Research adds to the growing body of evidence of neutrophils' role in dangerous blood clots
May 6, 2013
Boston, Mass.—It takes more than platelets, thrombin and fibrin to build a deep vein thrombosis (DVT). Increasingly, researchers are recognizing that neutrophils—cells better known for their role in immune defense—play an active role in DVT formation by releasing platelet-catching nets made of chromatin, a tightly-wound mix of DNA and associated proteins.
Now a team of researchers from Boston Children's Hospital's Program in Cellular and Molecular Medicine report that mice lacking a neutrophil enzyme called PAD4, which helps unravel the chromatin in neutrophils' nuclei, cannot form DVTs. Their work is a first step toward developing safer, more targeted treatments for DVTs.
The team, led by graduate student Kimberly Martinod and senior investigator Denisa Wagner, PhD, published their findings the week of May 6 in the online Early Edition of the Proceedings of the National Academy of Science.
DVTs are blood clots that form within veins deep inside the body, usually in the lower leg or thigh. They are largely associated with lack of motion, for instance if a person is bedridden or sitting still for a long period of time on a flight. If a DVT breaks free, it travels through the blood stream and can become lodged in the lung, causing a potentially fatal pulmonary embolism.
In recent years, the Wagner laboratory and other groups have started to build a body of work on the involvement of neutrophils in DVT formation. When activated, neutrophils can release a mesh of chromatin called a neutrophil extracellular trap (NET). NETs help defend against infection, but in 2010 Wagner's laboratory showedthey also act as a scaffold on which platelets can aggregate to form DVTs.
"It has long been thought that clot formation in DVTs relies solely on mechanisms that drive coagulation through thrombin and fibrin, which is why current treatments for DVTs focus on prevention or reversal of coagulation with agents like low molecular weight-heparin," said Wagner. "But in animal models, we can reduce DVT formation by depleting neutrophils or by treating with enzymes that cleave DNA."
The means by which neutrophils unravel (or decondense) and expel their chromatin to produce NETs has not yet been fully characterized. In this new paper, Wagner, Martinod and their collaborator Yanming Wang, PhD, at Pennsylvania State University asked whether PAD4, an enzyme that modifies histones in a way that promotes unraveling of chromatin, is required for NET and DVT formation.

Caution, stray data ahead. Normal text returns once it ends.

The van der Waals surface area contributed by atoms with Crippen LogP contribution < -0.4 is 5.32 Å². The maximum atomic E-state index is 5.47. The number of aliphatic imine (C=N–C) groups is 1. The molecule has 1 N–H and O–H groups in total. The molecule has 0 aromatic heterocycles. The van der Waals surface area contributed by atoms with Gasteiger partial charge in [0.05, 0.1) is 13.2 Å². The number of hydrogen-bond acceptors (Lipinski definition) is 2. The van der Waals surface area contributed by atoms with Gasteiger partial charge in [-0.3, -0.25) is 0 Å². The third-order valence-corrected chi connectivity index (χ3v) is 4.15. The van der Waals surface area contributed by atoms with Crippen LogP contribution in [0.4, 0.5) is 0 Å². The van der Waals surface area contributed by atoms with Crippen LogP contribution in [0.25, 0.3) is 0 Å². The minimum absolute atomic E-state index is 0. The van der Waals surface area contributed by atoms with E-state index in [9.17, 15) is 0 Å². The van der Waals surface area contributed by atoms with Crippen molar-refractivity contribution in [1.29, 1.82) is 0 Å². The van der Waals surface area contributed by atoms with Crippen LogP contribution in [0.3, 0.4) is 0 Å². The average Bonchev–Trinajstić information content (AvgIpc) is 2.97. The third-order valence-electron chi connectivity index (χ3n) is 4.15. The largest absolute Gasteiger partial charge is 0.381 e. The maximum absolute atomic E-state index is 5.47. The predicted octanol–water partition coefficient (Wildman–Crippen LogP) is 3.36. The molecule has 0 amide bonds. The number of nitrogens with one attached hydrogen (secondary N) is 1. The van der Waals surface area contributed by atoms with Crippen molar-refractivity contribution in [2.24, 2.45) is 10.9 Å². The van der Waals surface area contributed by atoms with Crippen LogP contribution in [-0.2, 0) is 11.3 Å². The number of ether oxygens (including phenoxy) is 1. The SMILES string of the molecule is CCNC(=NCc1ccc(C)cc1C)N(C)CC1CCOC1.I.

Their research showed that neutrophils from mice lacking PAD4 could not produce NETs, and that such mice were nearly completely protected from DVT formation. Giving them bone marrow neutrophils from mice with active PAD4 genes eliminated that protection.
"Neutrophils without PAD4 could not form NETs no matter how we stimulated them," according to Wagner. "And 90 percent of PAD4-knockout mice were unable to form DVTs despite the presence of all of the other known features needed for DVT formation."
Concerned about potential side effects, the researchers found that knocking out PAD4 did not affect the formation of blood clots in response to injury. "Bleeding times in both wild type and PAD4 knockout mice were similar," Wagner noted. "There does not appear to be any effect of inhibiting PAD4 on blood clotting in response to injury."
Wagner and her colleagues believe the study adds to a body of evidence pointing to NETs and the pathways that produce them as potential therapeutic targets for DVTs.
"We may have an opportunity here to create a new therapeutic approach for cases of DVT or pulmonary embolism, or one that targets both coagulation and neutrophils to provide better outcomes."
The study was supported by the National Heart, Lung and Blood Institute (grants R01 HL095091 and R01 HL041002), the National Cancer Institute (grant R01 CA136856) and GlaxoSmithKline.
Boston Children’s Hospital is home to the world’s largest research enterprise based at a pediatric medical center, where its discoveries have benefited both children and adults since 1869. More than 1,100 scientists, including nine members of the National Academy of Sciences, 11 members of the Institute of Medicine and 11 members of the Howard Hughes Medical Institute comprise Boston Children’s research community. Founded as a 20-bed hospital for children, Boston Children’s today is a 395-bed comprehensive center for pediatric and adolescent health care grounded in the values of excellence in patient care and sensitivity to the complex needs and diversity of children and families. Boston Children’s also is a teaching affiliate of Harvard Medical School. For more information about research and clinical innovation at Boston Children’s, visit: vectorblog.org/.